The Coral Island: A Tale of the Pacific Ocean  (Hardbound)

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About the Book

The Coral Island: A Tale of the Pacific Ocean, published in 1858 in is R.M. Ballantyne’s most famous novel. It is one of the pioneer works of juvenile fiction to feature exclusively juvenile heroes. The story relates the adventures of three boys marooned on a South Pacific island, the only survivors of a shipwreck.

It is a genre of fiction inspired by Daniel Defoe’s Robinson Crusoe. It is among the most popular of its type, and has never been out of print ever since its first publication. The major themes of the novel are the civilizing effect of Christianity, 19th-century British imperialism in the South Pacific. It is believed to have inspired and the importance of hierarchy and leadership. It was the inspiration for the Nobel Prize winning English author William Golding’s dystopian novel Lord of the Flies (1954).

The Coral Island was an almost instant success, and was translated into almost every European language within fifty years of its publication. It was widely admired by its contemporary readers.

The Coral Island is a classic example of the boy’s adventure story, a prominent genre in the children’s literature of the Victorian period. It started a trend in juvenile fiction by using boys as the main characters, a device now prevalent in the genre. Depicting exotic locales and adventures featuring young male protagonists, the book and others like it dominated boy's fiction of the late nineteenth century, highlighting the British lifestyle and its Victorian ethos to enthusiastic young readers. The book remains the most enduring work from Ballantyne’s extensive canon and is often figures in the critical writings about the pre-Colonialist children’s literature.

The Coral Island was adapted into a four-part children’s television drama broadcast in 2000.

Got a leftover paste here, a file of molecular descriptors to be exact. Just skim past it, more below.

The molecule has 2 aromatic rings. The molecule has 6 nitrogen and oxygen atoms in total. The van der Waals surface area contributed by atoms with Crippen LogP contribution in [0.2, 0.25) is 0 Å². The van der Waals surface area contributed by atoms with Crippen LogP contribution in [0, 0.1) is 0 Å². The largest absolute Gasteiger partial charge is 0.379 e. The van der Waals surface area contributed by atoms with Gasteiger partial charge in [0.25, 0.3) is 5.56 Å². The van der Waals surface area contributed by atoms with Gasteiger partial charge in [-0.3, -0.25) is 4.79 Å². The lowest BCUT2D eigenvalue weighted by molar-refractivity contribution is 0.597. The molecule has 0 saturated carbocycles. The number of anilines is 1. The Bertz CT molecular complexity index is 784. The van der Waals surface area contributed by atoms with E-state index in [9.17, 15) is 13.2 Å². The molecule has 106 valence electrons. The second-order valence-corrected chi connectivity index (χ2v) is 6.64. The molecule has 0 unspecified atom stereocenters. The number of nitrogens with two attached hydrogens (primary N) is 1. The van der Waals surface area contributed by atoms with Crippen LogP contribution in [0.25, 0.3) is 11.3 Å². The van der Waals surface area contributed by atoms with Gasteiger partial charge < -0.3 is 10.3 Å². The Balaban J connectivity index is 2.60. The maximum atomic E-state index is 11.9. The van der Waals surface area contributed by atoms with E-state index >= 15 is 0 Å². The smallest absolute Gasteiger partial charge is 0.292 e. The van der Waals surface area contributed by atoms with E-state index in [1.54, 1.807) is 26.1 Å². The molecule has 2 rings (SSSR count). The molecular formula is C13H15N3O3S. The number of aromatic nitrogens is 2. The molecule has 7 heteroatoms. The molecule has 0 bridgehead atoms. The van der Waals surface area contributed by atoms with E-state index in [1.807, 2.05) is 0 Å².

About the Author

ROBERT MICHAEL BALLANTYNE (1825-1894) was a Scottish author of juvenile fiction. Her wrote more than 100 books but is chiefly famous for his adventure story, The Coral Island. He was born in Edinburgh on 24 April 1825, to Alexander Thomson Ballantyne and Anne. His father was a newspaper editor and printer in the family firm of Ballantyne & Co.

A banking crisis in UK in 1825 resulted in the collapse of the Ballantyne printing business. Ballantyne went to Canada at the age of 16, and spent five years working for the Hudson’s Bay Company. His longing for family and home during that period urged him to start writing letters to his mother. This long letter writing sharpened his writing skills. In 1847 he returned to Scotland where he published his first book Hudson’s Bay; Or, Life in the Wilds of North America, and for some time was employed by the publishers Messrs Constable. In 1856 he gave up business and focused on his literary career. He began the series of adventure stories for the young and earned name and fame in this field.

Some of the popular adventure stories written by him include The Young Fur-Traders (1856), The Coral Island (1857), The World of Ice (1859), Ungava: A Tale of Eskimo Land (1857), The Dog Crusoe (1860), The Lighthouse (1865), The Pirate City (1874), Erling the Bold (1869), among others.

Ballantyne’s stories were written from personal experience. For instance, Snowflakes and Sunbeams; Or, The Young Fur Traders (1856) is a boys’ adventure story based on Ballantyne’s experiences at the Hudson’s Bay Company. The heroes of his books exhibit remarkable self-reliance and moral uprightness. 

Ballantyne has left a rich legacy and greatly influenced subsequent writers, notably Robert Louis Stevenson.

More Information
AuthorR.M. Ballantyne
Original PriceINR 295
Publication Year2017
PublisherPeacock Books
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